The tourism ministry is consulting the road transport & highways ministry and the law ministry, among others, on options for the hospitality industry after the Supreme Court said its ban on alcohol sales near highways includes hotels and restaurants, apart from liquor vends.
“Inter-ministerial consultations are going on to gauge the next steps in the matter and to see which way this is going. We are willing to be proactive and sympathetic and there is a feeling that some kind of relief needs to be given,” Suman Billa, joint secretary in the tourism ministry, told ET. “Now it is up to the aggrieved parties to place the matter before the court. If they do, as the Ministry of Tourism, we would have a position on that and we would be happy to convey that to the court.”
Billa said the court’s decision will adversely affect incoming tourist numbers in the coming months. Foreign tourist arrivals in India climbed to 8.89 million in 2016 from 6.97 million in 2013. Foreign exchange earnings from overseas tourists rose to $23.15 billion last year from $18.45 billion in 2013.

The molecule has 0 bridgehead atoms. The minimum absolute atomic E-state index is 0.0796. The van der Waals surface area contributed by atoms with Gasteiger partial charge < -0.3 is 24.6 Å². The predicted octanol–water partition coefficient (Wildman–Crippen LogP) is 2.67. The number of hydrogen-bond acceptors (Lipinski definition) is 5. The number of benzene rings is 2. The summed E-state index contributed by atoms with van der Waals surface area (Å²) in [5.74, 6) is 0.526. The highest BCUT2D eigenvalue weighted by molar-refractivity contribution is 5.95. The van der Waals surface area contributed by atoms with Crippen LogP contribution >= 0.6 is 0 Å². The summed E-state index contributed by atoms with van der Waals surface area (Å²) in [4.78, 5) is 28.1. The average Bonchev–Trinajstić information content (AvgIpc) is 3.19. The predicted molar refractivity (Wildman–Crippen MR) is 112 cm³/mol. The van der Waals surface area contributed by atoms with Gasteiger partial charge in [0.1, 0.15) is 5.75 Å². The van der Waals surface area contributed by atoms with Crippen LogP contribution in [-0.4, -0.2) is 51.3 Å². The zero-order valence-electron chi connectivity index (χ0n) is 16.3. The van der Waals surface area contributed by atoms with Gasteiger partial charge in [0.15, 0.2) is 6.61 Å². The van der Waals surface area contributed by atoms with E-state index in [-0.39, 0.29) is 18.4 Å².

“There will be a negative impact – no two ways about it. We are not concerned about the liquor vends as such, we are only concerned about the hotels. Hotels are close to airports and manufacturing hubs and I don’t think people are going to the five-star hotels to drink and tipple on their way,” said Billa. The ministry official said there needs to be a distinction between people driving on highways and travellers staying in fivestar hotels. “The hotels affected currently would see a drop in incoming numbers. Business events could move to other countries,” he said.
The apex court’s March 31 ruling on the liquor ban within 500 metres of national and state highways came as a rude jolt to the hospitality industry, forcing affected hotels, restaurants and pubs to stop serving alcohol, leading to a drop in sales and tax revenue. The court’s decision is aimed at curbing road accidents and deaths caused by drunken driving.